When Hitler Stole Pink Rabbit by Judith Kerr

When Hitler Stole Pink Rabbit (small)I have a fascination with anything set around World War II and When Hitler Stole Pink Rabbit by Judith Kerr continues that theme for me.  Published in 1971, it is a semi-autobiographical novel of nine-year-old Anna and her family.  Set just as Hitler comes to power in 1933, Anna’s father has campaigned against the Nazi party and the family flees from their home country of Germany to Switzerland, then Paris, then England.

Although their lives are now less at risk then if they had stayed in Germany, with each move comes its own set of challenges.  Anna just wants to make friends and attend school.  Learning each new language is difficult and adjusting to living with less and less isn’t easy.   What Anna and her brother learn is it doesn’t matter where you live, what really matters is being together as a family.

“Difficult childhood . . . ” she thought.  The past and the present slid apart.  She remembered the long, weary journey from Berlin with Mama, how it had rained, and how she had read Gunther’s book and wished for a difficult childhood to that she might one day become famous.  Had her wish then come true?  Could her life since she had left Germany really be described as a difficult childhood?

She thought of the flat in Paris and the Gasthof Zwirn.  No, it was absurd. Some things had been difficult,  but it had always been interesting and often funny – and she and Man and Mama and Papa had nearly always been together. As long as they were together she could never have a difficult childhood.

An excellent novel on the refugee experience for a child and one to introduce young children to the concept of war and it’s effects on families.

Links of interest: more book blogger reviews.
Genre: Historical middle grade fiction, approx ages 9-12.
Publisher: Putnam Juvenile.  Reprint November 10, 1997.  Originally published 1971.
Paperback, 191 pages. ISBN 0698115899
Source copy: Library
When Hitler Stole Pink Rabbit is available from your favorite independent bookstore, Powell’s, and Amazon.

8 comments


  1. As I read your wonderful review, I felt rather sad that we need to introduce children to the concept of war.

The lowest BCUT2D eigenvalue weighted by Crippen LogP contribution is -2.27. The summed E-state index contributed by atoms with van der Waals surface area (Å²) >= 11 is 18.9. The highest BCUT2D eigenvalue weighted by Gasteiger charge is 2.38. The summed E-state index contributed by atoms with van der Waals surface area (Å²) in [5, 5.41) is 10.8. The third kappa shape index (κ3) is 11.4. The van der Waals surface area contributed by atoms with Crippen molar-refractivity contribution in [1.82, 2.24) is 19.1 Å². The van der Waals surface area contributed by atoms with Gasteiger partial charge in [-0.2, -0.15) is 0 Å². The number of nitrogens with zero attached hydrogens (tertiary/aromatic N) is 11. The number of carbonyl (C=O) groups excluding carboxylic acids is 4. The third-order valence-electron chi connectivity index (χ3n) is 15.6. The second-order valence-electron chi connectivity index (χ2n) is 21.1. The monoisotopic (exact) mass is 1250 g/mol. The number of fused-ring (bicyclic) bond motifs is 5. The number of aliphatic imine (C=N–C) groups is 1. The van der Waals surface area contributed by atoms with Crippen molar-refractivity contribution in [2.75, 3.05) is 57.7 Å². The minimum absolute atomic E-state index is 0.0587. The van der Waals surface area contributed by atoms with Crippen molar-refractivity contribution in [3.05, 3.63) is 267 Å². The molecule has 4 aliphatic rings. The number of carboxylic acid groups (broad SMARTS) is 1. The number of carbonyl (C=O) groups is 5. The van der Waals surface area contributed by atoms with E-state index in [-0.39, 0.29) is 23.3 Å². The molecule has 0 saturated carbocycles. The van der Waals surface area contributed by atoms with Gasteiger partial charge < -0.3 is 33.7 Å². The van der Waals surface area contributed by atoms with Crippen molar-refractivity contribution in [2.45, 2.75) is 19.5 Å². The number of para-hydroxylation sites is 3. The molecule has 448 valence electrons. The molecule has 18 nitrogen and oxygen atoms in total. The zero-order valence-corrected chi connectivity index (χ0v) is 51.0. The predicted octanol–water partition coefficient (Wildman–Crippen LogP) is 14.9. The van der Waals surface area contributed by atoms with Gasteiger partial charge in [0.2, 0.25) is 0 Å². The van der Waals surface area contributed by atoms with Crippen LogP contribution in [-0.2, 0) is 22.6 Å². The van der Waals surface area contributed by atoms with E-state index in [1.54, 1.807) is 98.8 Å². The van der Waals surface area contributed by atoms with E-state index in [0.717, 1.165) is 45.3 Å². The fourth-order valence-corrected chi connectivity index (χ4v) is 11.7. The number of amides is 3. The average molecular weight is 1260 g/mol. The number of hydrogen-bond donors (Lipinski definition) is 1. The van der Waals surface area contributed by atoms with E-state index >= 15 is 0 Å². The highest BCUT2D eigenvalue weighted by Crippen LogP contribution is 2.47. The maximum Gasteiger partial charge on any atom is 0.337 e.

on April 14th, 2010 at 7:52 am
  2. Wow–I’ve never heard of this before, but now I’m wondering why. It sounds so good–and I love that arresting cover.

    Great review!

    on April 14th, 2010 at 4:25 pm
  3. I remember this book, but I’ve never read it. I always thought, what an intriguing title. The odd juxtaposition of someone evil like Hitler and something sweet and innocent like a pink toy rabbit.

    on April 16th, 2010 at 8:52 am
  4. I’m going to have to read this one. It sounds great, and you know I have a weakness for WWII books myself. ;)

    on April 19th, 2010 at 10:56 am
  5. I added your link to the Book Reviews: WWII page on War Through the Generations.

    on May 7th, 2010 at 8:03 pm
  6. [...] ups and downs of living a childhood in different countries as a refugee from Nazi Germany (this is a better review). I will probably see it very differently now I am living in Germany and because I also grew up [...]

    on January 20th, 2011 at 1:51 pm
  7. this book was dumb!!!!!!!!!!!!!!!!!

    on March 3rd, 2011 at 7:59 pm
  8. im only in fifth grade, but i really need to read some kind of auto-biography or biography. my mom told me about this book and ive always been interested in hitler, because of my teenaged brother. i think i finallly found my book. i red summaries on it and it seem so good.

    on March 26th, 2011 at 8:01 pm

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